The O'Reilly Factor
A daily summary of segments aired on The O'Reilly Factor. A preview of the evening's rundown is posted before the show airs each weeknight.
Friday, November 16, 2012
The Factor Rundown
General Petraeus testifies on Capitol Hill
Greg began Friday's program on the subject of former CIA boss Gen. David Petraeus, who testified in front of House and Senate intelligence committees Friday about the Libya attack. According to his testimony, the CIA immediately suspected an Al Qaeda involvement, but that reference was later removed. Greg was joined by Republican Roy Blunt, a member of the Senate Intelligence Committee. "This really questions how our intelligence operation works," Blunt said, "and how what we did after 9/11 affected the system. I have real questions about our capacity to make decisions and then to pass those decisions along. Until we got the surveillance tape from the compound, it took ten days to decide there wasn't a spontaneous demonstration. If all the intelligence efforts of the United States government couldn't figure out something this basic, that's pretty amazing!" Greg, prone to metaphorical flourishes, concluded, "This administration has created more tales than a tuxedo factory."
Who changed the CIA report suggesting Al Qaeda was involved in Benghazi attack?
Continuing with the Benghazi story, Greg posed the big questions: Who altered the original CIA report and why did government officials blame a video for the attack. Military analyst Lt. Col. Tony Shaffer tried to supply some answers. "This is indicative of a process that is either completely flawed," he said, "or someone cooked the books. Somehow this process produced talking points for Ambassador Susan Rice that were 180 degrees off from what the factual intelligence was indicating." Shaffer, a former intelligence officer, defended intelligence operatives who initially make the right call. "People like me put their lives on the line to produce factual information to help policy makers make the correct decision. What we saw here was the complete abandonment of that hard work. This was not an intelligence failure, this was a policy failure. Intelligence indicated there was a threat but it was ignored."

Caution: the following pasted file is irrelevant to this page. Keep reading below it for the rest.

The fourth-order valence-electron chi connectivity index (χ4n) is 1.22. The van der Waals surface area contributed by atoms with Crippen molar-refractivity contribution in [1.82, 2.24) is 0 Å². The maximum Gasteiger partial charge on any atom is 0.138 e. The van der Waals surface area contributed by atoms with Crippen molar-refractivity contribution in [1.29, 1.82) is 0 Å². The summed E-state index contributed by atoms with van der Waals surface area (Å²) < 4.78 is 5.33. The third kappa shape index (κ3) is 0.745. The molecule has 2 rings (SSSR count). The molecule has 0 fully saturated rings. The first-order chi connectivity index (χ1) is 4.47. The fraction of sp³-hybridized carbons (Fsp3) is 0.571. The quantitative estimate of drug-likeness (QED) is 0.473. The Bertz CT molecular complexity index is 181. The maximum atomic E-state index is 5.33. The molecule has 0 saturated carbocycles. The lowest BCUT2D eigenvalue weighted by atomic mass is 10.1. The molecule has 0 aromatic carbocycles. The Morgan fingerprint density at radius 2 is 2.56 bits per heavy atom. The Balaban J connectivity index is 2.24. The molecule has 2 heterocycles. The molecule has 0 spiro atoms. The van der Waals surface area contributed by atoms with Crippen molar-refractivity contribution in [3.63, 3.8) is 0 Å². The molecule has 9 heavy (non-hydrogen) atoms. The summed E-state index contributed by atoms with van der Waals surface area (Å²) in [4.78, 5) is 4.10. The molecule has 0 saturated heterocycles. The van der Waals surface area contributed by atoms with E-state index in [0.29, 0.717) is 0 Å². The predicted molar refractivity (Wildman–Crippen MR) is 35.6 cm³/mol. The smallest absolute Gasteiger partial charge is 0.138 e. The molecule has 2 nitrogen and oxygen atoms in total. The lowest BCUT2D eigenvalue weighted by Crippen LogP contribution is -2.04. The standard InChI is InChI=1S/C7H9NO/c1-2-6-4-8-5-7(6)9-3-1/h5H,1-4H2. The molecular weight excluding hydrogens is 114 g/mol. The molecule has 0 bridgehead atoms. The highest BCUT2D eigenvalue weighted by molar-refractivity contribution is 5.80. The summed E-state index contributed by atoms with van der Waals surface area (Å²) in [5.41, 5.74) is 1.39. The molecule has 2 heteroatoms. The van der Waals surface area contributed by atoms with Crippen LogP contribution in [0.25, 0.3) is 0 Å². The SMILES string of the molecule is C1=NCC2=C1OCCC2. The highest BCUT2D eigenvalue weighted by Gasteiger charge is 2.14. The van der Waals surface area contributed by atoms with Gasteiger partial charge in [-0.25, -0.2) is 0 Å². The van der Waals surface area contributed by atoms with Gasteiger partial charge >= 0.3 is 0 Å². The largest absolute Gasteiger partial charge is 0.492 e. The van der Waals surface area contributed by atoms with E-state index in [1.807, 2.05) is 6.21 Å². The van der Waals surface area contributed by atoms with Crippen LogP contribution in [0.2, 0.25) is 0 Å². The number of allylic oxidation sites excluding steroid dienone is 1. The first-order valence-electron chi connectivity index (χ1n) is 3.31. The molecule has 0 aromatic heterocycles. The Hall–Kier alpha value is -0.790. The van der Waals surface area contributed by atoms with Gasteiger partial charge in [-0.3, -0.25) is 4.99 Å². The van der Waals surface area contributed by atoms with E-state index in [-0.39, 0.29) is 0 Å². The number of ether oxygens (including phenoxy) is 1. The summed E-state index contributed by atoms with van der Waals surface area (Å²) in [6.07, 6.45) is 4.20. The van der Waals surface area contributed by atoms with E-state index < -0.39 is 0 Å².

Slobbering love affair between President Obama and media continues
Greg welcomed his co-host on "The Five," former Bush White House spokesman Dana Perino. They discussed the media's enduring infatuation with President Obama, which was in full display at this week's presidential press conference. "Every time I see the clips I cringe," Perino said. "The President is very good, he's very charming and disarming, but our system is set up so that the people are represented through the press and there were so many serious questions that could have been asked. I don't see why he doesn't have a press conference three times a week - he runs the room and gets the reporters off their game." Greg quickly shot down that suggestion: "I don't think I could handle that, I could barely stay awake through this one. The media's love for him has blunted their ability to report objectively about what's going on with Benghazi."
Fiscal cliff negotiations kick off at the White House